It’s Over: Digital Downloads Scrape a 10-Year Low…

Digital Downloads Continue Steep Slide
  • Save

Digital Downloads Continue Steep Slide
  • Save
Image by marc falardeau (CC by 2.0)

Is the digital downloads era now over?

Earlier this year, an RIAA report showed that music streaming finally overtook digital downloads in overall revenue for 2015. People were streaming more on services like Spotify and Tidal, but downloading individual songs and albums less on services like iTunes. A new Billboard report further strengthens the argument that digital downloads are no longer hot items.

The Chainsmoker’s Closer featuring Hasley took first place in the Digital Song Sales chart dated November 12. However, according to Nielsen sales, the song only scored 84,000 downloads for the week ending October 27.

This is the lowest download tally in 10 years.

This is Closer’s 12th week atop Digital Song Sales. The song sold 208,000 downloads more than a month ago.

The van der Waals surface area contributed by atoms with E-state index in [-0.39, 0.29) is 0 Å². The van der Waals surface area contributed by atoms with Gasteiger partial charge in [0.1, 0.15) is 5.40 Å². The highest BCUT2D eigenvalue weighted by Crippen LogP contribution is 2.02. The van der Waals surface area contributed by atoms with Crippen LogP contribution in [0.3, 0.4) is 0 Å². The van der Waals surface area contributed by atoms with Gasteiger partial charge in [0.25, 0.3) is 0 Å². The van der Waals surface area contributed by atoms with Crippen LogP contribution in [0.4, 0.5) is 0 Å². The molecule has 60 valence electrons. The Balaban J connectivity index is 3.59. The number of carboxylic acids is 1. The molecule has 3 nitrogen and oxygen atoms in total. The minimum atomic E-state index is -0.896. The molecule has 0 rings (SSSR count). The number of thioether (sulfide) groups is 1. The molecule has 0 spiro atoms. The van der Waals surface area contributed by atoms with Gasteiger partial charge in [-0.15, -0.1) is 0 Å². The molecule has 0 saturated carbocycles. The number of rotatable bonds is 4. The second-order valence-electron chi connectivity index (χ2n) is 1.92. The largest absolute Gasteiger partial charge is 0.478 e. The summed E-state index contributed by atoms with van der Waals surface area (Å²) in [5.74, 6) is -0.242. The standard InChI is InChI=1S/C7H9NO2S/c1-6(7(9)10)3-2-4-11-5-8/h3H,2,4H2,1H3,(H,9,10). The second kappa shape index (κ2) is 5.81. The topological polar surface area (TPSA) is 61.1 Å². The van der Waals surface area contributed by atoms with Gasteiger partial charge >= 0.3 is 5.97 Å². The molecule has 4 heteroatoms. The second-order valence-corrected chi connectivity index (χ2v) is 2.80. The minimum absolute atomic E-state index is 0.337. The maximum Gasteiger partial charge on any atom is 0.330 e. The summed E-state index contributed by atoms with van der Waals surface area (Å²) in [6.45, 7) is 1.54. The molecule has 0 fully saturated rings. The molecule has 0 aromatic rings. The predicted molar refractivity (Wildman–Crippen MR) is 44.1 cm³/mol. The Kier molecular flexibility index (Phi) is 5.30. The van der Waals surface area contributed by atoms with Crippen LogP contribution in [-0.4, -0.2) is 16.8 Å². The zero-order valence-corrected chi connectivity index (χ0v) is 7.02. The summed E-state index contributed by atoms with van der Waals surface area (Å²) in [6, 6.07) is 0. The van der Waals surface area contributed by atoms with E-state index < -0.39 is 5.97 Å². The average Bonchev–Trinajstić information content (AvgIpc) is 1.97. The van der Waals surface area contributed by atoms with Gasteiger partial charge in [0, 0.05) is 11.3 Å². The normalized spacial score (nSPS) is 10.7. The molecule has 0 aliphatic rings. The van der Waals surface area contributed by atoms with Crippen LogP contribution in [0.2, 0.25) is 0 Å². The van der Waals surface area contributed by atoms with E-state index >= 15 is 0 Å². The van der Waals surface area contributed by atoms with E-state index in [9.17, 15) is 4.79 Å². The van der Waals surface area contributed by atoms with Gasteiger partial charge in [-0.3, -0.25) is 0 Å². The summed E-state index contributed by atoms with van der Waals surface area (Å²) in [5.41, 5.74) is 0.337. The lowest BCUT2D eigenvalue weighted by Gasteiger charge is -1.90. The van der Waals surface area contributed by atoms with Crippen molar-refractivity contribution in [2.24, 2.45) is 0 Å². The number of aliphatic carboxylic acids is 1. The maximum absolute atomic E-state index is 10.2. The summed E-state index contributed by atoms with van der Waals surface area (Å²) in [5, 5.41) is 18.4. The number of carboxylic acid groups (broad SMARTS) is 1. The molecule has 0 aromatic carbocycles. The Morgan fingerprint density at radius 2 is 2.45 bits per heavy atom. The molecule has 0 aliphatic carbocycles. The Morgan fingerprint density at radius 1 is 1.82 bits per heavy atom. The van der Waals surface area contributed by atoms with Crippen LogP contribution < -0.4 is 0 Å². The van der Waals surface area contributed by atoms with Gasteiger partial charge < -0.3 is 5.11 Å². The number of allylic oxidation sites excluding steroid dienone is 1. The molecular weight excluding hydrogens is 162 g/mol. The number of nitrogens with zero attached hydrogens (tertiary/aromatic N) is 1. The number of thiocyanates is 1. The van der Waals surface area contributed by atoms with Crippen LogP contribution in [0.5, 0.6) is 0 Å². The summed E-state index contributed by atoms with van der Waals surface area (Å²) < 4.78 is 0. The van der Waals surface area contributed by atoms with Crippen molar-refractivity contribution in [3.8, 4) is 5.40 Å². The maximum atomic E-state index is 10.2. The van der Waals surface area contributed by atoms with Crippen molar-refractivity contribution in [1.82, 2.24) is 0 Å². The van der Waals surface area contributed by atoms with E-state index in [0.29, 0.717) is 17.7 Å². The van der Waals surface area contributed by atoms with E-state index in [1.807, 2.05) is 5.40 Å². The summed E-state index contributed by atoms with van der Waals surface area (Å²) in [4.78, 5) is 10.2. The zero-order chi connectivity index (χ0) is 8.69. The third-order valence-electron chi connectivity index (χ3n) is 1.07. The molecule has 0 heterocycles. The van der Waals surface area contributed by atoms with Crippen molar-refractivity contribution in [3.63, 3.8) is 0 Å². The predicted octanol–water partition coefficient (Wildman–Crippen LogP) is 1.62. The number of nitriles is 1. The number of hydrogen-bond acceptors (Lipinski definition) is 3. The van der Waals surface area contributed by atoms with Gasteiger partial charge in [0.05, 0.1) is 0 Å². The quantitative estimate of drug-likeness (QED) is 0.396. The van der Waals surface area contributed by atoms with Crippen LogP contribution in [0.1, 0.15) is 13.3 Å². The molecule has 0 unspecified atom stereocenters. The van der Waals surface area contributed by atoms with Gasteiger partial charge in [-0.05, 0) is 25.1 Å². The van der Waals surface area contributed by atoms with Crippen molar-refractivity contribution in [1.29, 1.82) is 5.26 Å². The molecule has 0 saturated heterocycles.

Hinder’s Lips of an Angel was the last song to lead the Digital Songs Sales chart with less downloads than Closer, at 75,000 downloads on Oct. 28, 2006. This week marks the fourth week in a row that the top song reached less than 100,000 total downloads.

No other song had reached less than 90,000 since Beyonce’s Irreplaceable on Dec. 30, 2006. Beyonce’s song topped the charts with just 88,000 downloads. However, in 2015, R. City’s Locked Away featuring Adam Levine dominated the charts, with only 92,000 song downloads.

According to Billboard, the Digital Song Sales chart started tracking digital download data on Feb. 12, 2005. Green Day’s Boulevard of Broken Dreams topped the chart then, with 32,000. Back then, no song broke the 100,000 tally until D4L’s Laffy Taffy on Jan. 14, 2006, with 175,000. Billboard says that starting on February 2006, songs led the list with six-digit figures.

Closer reflects the latest trend in paid downloads, as Nielsen estimated earlier this year that digital songs have fallen by 25 percent in 2016. Last year, digital downloads saw a 13 percent decline.

As paid digital song downloads fade, music streaming is on the rise. According to Nielsen, U.S. audio and video streaming surged 93% from 2014 to 2015. Audio streams year-over-year were up 83%, but video streams saw a huge increase at 102%.